Pub. date: 2009 | Online Pub. Date: June 02, 2009 | DOI: 10.4135/9781412971928 | Print ISBN: 9781412950855 | Online ISBN: 9781412971928| Publisher:SAGE Publications, Inc.About this encyclopedia
Oliphant v. Suquamish Indian Tribe
George E. Coroian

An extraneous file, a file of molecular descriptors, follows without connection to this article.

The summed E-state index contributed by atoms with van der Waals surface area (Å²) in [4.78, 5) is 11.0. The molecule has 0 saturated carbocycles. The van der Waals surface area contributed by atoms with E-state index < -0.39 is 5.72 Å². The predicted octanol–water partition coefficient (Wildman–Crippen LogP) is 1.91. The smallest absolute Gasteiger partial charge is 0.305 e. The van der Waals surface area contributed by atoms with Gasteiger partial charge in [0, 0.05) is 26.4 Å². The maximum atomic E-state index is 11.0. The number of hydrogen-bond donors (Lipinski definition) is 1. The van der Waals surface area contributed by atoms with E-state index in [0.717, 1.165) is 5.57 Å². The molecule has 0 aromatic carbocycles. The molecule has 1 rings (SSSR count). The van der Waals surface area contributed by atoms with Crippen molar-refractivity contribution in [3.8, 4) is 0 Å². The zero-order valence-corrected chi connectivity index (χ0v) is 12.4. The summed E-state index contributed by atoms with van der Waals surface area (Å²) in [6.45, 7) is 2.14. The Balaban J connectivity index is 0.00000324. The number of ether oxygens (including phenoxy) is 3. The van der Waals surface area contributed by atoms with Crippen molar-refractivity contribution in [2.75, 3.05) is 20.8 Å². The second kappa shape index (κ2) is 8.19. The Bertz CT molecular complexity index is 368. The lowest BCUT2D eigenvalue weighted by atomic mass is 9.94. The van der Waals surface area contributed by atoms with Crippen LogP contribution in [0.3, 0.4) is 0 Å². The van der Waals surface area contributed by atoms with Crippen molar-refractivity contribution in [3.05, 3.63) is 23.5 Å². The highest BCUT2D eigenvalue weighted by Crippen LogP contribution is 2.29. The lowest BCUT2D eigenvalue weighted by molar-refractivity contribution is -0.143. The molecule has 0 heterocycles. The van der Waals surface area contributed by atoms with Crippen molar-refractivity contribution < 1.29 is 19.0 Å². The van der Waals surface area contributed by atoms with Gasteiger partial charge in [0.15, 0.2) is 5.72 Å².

Oliphant v. Suquamish Indian Tribe is a 1978 U.S. Supreme Court case dealing with whether Native American tribal courts maintain criminal jurisdiction over individuals who are not Native American. The ruling has been criticized as a setback to Indian (Native American) tribal sovereignty in the United States that took power away from the tribal courts in governing matters that occur on tribal lands. The facts and opinion in the case are presented following. The offenses in this matter occurred on the Port Madison Indian Reservation in the state of Washington. The reservation consists of approximately 7,275 acres of land, with non-Indians owning 5,231 acres of the land within the reservation. The Suquamish Indians adopted a Law and Order Code in 1973 that had the effect of extending the tribe's criminal jurisdiction to both Indians and non-Indians. David Oliphant, a non-Indian resident of the Port Madison reservation, was arrested by tribal ...